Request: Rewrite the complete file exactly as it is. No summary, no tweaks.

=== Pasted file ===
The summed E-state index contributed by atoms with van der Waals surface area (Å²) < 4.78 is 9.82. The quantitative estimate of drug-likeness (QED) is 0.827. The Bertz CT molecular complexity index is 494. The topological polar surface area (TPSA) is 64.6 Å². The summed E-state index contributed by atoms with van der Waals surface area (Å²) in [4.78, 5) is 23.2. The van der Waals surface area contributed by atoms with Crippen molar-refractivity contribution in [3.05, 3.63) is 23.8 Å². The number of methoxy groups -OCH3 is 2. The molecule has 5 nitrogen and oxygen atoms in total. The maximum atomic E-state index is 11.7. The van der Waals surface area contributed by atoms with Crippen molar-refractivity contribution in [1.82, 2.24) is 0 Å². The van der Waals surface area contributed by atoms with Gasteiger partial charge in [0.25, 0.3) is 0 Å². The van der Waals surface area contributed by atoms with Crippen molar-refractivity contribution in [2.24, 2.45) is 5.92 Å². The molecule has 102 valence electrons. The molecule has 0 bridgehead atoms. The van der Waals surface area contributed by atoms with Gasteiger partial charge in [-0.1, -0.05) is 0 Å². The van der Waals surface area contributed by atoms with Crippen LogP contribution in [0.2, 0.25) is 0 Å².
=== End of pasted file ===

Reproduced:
The summed E-state index contributed by atoms with van der Waals surface area (Å²) < 4.78 is 9.82. The quantitative estimate of drug-likeness (QED) is 0.827. The Bertz CT molecular complexity index is 494. The topological polar surface area (TPSA) is 64.6 Å². The summed E-state index contributed by atoms with van der Waals surface area (Å²) in [4.78, 5) is 23.2. The van der Waals surface area contributed by atoms with Crippen molar-refractivity contribution in [3.05, 3.63) is 23.8 Å². The number of methoxy groups -OCH3 is 2. The molecule has 5 nitrogen and oxygen atoms in total. The maximum atomic E-state index is 11.7. The van der Waals surface area contributed by atoms with Crippen molar-refractivity contribution in [1.82, 2.24) is 0 Å². The van der Waals surface area contributed by atoms with Gasteiger partial charge in [0.25, 0.3) is 0 Å². The van der Waals surface area contributed by atoms with Crippen molar-refractivity contribution in [2.24, 2.45) is 5.92 Å². The molecule has 102 valence electrons. The molecule has 0 bridgehead atoms. The van der Waals surface area contributed by atoms with Gasteiger partial charge in [-0.1, -0.05) is 0 Å². The van der Waals surface area contributed by atoms with Crippen LogP contribution in [0.2, 0.25) is 0 Å².